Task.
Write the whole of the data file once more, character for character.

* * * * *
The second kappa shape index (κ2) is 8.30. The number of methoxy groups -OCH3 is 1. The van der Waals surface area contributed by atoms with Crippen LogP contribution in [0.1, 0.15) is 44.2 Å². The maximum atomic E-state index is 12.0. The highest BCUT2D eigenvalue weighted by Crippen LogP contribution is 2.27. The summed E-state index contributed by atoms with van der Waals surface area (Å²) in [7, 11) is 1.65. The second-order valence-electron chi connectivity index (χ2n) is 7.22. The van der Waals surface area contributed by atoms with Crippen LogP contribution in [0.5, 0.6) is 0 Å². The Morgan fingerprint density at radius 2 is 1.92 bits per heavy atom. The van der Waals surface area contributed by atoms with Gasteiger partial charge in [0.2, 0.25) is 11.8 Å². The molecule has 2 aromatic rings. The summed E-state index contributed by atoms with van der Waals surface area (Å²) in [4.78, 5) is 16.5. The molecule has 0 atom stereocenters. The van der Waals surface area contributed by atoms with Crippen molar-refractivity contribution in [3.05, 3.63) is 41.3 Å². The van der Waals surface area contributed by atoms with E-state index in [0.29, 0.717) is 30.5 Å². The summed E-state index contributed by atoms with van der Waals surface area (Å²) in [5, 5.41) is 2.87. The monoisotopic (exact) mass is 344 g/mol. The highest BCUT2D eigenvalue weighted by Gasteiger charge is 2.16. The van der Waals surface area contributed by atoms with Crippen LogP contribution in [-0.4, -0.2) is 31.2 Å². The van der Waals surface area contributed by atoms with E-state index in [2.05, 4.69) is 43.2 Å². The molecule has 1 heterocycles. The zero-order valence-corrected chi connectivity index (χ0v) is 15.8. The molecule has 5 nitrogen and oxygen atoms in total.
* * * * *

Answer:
The second kappa shape index (κ2) is 8.30. The number of methoxy groups -OCH3 is 1. The van der Waals surface area contributed by atoms with Crippen LogP contribution in [0.1, 0.15) is 44.2 Å². The maximum atomic E-state index is 12.0. The highest BCUT2D eigenvalue weighted by Crippen LogP contribution is 2.27. The summed E-state index contributed by atoms with van der Waals surface area (Å²) in [7, 11) is 1.65. The second-order valence-electron chi connectivity index (χ2n) is 7.22. The van der Waals surface area contributed by atoms with Crippen LogP contribution in [0.5, 0.6) is 0 Å². The Morgan fingerprint density at radius 2 is 1.92 bits per heavy atom. The van der Waals surface area contributed by atoms with Gasteiger partial charge in [0.2, 0.25) is 11.8 Å². The molecule has 2 aromatic rings. The summed E-state index contributed by atoms with van der Waals surface area (Å²) in [4.78, 5) is 16.5. The molecule has 0 atom stereocenters. The van der Waals surface area contributed by atoms with Crippen molar-refractivity contribution in [3.05, 3.63) is 41.3 Å². The van der Waals surface area contributed by atoms with E-state index in [0.29, 0.717) is 30.5 Å². The summed E-state index contributed by atoms with van der Waals surface area (Å²) in [5, 5.41) is 2.87. The monoisotopic (exact) mass is 344 g/mol. The highest BCUT2D eigenvalue weighted by Gasteiger charge is 2.16. The van der Waals surface area contributed by atoms with Crippen LogP contribution in [-0.4, -0.2) is 31.2 Å². The van der Waals surface area contributed by atoms with E-state index in [2.05, 4.69) is 43.2 Å². The molecule has 1 heterocycles. The zero-order valence-corrected chi connectivity index (χ0v) is 15.8. The molecule has 5 nitrogen and oxygen atoms in total.